I withstood posting this 2011 lunar calendar poster from Dmtr.org last week in part because I’ve posted ten billion calendars this month, but also because it was missing the all important buy link. Well, I’m caving. The buy link mysteriously appeared this weekend and this sweet print is all yours for a mere $50.
Embroidery month continues here at Colossal. After a road trip across the U.S., Buckinghamshire-based artist Peter Crawley was inspired to stitch his travels onto a map. Apparently Crawley took to the medium rather quickly and he’s been unable to put down the thread ever since. His portfolio is chalk full of architectural renderings, geometric forms, typography and other illustrations all painstakingly sewn into pierced watercolor paper using cotton thread. (via creative review)
Alec Thibodeau’s “Pineal Grigio” measures 19″ by 11.75″, the exact same dimensions as his 2008, 2009, and 2010 lunar calendars. The limited edition letterpress printed lunar calendar details the 365 phases of the moon for 2011. A continuation of the past three years’ calendar illustrations, the piece is the fourth installment in Alec’s Lunar Calendar Series. The calendar is based on the skies of Providence, Rhode Island but will function accurately anywhere in the Eastern Time Zone and to within a day of accuracy for any location in the Northern Hemisphere. Special illustrations represent New Moon, First Quarter Moon, Full Moon and Third Quarter Moon for each four week cycle. Clouds serve as placeholders in months with fewer than 31 days.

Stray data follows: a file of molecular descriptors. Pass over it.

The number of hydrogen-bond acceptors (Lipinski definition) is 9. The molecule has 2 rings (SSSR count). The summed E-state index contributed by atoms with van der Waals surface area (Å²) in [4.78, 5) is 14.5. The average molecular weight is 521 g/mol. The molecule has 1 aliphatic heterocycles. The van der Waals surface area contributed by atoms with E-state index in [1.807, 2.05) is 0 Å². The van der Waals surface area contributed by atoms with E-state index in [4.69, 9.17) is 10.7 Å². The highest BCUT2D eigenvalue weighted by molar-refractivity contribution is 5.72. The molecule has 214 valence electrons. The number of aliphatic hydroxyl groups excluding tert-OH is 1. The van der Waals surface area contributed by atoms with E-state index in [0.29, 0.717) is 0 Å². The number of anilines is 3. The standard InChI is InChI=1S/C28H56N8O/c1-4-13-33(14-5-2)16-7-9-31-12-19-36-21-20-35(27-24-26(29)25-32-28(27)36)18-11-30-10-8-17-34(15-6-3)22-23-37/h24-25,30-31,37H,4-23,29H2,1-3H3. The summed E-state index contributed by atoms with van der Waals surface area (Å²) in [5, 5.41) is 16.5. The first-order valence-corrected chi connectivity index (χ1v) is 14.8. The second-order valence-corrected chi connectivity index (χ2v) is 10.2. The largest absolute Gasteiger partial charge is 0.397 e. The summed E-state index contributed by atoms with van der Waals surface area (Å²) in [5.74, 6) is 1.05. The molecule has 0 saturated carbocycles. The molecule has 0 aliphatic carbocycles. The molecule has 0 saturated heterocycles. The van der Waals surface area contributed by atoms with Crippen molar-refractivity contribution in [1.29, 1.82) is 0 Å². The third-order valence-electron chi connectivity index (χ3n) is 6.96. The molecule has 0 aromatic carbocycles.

And it glows. In the freaking dark. And is also sold out. Emoticon sad face. On a related note the #1 item on Colossal that drives search traffic is this 2011 Moon Phase Calendar by Irwin Glusker available right this second at MoMa. (via poster district)
I think I just had a cutegasm. In the words of the great Mitch Hedberg in his koala infestation bit, “Hey, hold on fellas, let me hold one a you … and feed you a leaf.” Get prints of these fuzzy critters and many more over at The Animal Print Shop featuring the fine art photography of Sharon Montrose. (via changethought)
The World is a painting about information overload. It depicts the world as swirling information that is always changing, often inaccurate, while somewhat illuminating. It is expressionistic information.
You can purchase the full set of 16 prints, or order single panels that will be selected at random and shipped to you. A full one-third of the proceeds will benefit Cooper-Hewitt, National Design Museum.